"sympathetic" observers as possible for December presidential
elections, according to Tuyakbay. This included experts from
the U.S. and Europe. (Note: In the August 12 meeting with
POEC chief, Sarsenbaiuly claimed the GOK was delaying the
announcement of elections in part to prevent the OSCE from
being able to organize a full observation mission. End
note.) Tuyakbay claimed that Kazakhstani authorities had
also launched an effort to place anti-American stories in the
Kazakh-language press, including several highly critical
articles about Tuyakbay's May trip to the U.S.


People "Ready to Go to the Streets"


8. (C) Tuyakbay claims that the public is enraged by what
they see as an orchestrated GOK campaign to hinder FJK's
ability to organize, and that many members have urged him to
organize public protests. He has discouraged this course of
action so far, but told the CDA that if there is a
particularly egregious provocation "the people will take to
the streets on their own." If that happens, Tuyakbay said,
he and the other leaders of FJK "will go with them." He said
that the public does not trust the authorities; numerous news
stories about GOK purchases of weapons have convinced the
public that the authorities will "stop at nothing" to stay in
power. (Note: Post has seen several news stories about the
GOK purchasing riot gear and means of non-lethal force such
as rubber bullets and water cannon. End note.)


U.S. Urged to Speak Out


9. (C) Tuyakbay predicted that the GOK would continue to use
its "full arsenal" of falsification, blackmail, threats, and
violence against "For a Just Kazakhstan" unless the
international community speaks out. He added that
Kazakhstani authorities might even resort to "extreme
measures": "if there is no person, there is no problem."
Tuyakbay urged the U.S. to speak out forcefully about what is
happening today in Kazakhstan, and to push for fair

10. (C) The charg told Tuyakbay that in his recent letter to
Nazarbayev (Ref B), President Bush had underscored the need
for fair elections and an end to pressure on civil society.
The U.S. is cognizant of what is happening in Kazakhstan and
will continue to press our concerns with the GOK.

11. (C) Kosanov added that Tuyakbay also needs a guarantee of
his personal security. He urged the U.S. to keep a close eye
on the candidate registration process to ensure that it is
fair and transparent. He also noted that FJK hopes to be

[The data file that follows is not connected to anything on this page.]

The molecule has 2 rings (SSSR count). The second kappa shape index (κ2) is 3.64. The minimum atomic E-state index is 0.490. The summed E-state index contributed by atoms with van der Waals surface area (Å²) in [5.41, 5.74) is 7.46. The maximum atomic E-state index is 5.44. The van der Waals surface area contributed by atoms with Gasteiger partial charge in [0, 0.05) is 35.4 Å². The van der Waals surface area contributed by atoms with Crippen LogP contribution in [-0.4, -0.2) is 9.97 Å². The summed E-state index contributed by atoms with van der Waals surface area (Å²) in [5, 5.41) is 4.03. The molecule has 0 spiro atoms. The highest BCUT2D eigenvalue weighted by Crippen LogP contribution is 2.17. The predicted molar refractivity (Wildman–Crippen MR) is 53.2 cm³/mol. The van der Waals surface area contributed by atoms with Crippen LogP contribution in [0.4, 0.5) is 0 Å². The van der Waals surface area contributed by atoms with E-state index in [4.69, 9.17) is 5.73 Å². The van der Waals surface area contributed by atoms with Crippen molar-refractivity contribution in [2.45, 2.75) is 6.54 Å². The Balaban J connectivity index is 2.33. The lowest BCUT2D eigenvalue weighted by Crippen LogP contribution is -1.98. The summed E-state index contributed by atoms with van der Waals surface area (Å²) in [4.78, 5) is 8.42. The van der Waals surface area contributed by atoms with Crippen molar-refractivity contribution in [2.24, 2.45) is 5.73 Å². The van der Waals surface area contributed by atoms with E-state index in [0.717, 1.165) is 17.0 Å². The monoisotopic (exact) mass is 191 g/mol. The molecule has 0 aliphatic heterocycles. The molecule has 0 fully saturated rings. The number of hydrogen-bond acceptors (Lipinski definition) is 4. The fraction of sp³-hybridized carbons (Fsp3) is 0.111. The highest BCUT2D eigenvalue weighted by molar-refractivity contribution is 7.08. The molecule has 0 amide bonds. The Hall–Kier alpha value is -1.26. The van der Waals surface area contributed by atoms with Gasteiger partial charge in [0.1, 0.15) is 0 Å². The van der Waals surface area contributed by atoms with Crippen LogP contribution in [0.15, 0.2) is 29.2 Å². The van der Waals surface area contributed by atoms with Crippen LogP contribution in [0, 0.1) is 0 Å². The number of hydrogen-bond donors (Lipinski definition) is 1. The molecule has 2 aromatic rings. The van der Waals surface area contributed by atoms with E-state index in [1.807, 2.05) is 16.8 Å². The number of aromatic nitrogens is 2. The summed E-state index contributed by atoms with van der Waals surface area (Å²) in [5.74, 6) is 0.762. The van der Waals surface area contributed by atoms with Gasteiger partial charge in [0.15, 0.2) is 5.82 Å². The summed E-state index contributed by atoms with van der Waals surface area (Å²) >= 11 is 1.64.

able to obtain training from NDI or IRI for its election
observers. If Tuyakbay succeeds in registering as a
candidate, Kosanov added, fair access to the media would also
be critical.

12. (C) Tuyakbay highlighted the fact there are very few
opposition representatives on election commissions as one of
the most serious problems with the electoral system. (Note:
According to Zhandosov, during the fall 2004 parliamentary
elections only 200 of the 9500 commission members around the
country were members of opposition parties.) The FJK leader
said that the movement would propose amendments to the
election law to permit a more equitable distribution of
seats. He was doubtful it would be adopted.


Possible Travel to U.S.


13. (SBU) Although Tuyakbay did not raise the issue in his
meeting with the charge, Sarsenbaiuly informed POEC chief on
August 12 that the FJK's Tuyakbay was planning to return to
Washington in September. He would be accompanied by two or
three other leaders from the movement, and hoped for

high-level meetings at the State Department (including the
Secretary) and elsewhere.


14. (C) Tuyakbay also steered clear of discussion of a story
circulating on the Internet that he had hired U.S. political
consultant John Weaver to help with his presidential
campaign. The article, entitled "Kazakhstani Opposition
Orders Revolution in the U.S. for a Million Bucks," contained
a copy of a reputed letter from Weaver. Sarsenbaiuly
confirmed on August 12 that Tuyakbay had met with four
different consultants during his May trip to Washington, and
that the letter represented Weaver's proposal. He claimed
that the Kazakhstani special services had intercepted the
email and given the information to the press. According to
Sarsenbaiuly, Tuyakbay decided not to hire any of the
consultants after unspecified "difficulties" arose. An
August 17 article in pro-government "Ekspress K" claimed that
hiring a foreign consultant would violate Article 27 of the
election law, as modified by the recent national security
amendments (ref C), which forbids foreigners from helping or
hindering the nomination or elec
tion of any candidate.




15. (C) While Tuyakbay is definitely exaggerating the amount
of public support FJK enjoys, and the lengths to which the
GOK might go to neutralize the opposition, what he said about
the harassment his organization is experiencing seems to us
both accurate and factual. An August 18 announcement by the
Almaty procuracy that Tuyakbay's trips around the country
constituted illegal campaigning underscores the degree of
official scrutiny of FJK's activities. Taken together with
the August 14 robbery/vandalism of the Kazakhstani
International Bureau for Human Rights (details to follow
septel), the NGO investigations, and repressive legislation,
Tuyakbay's account paints a picture of a Kazakhstani ruling
circle unwilling to tolerate the slightest risk of losing its
grip on power.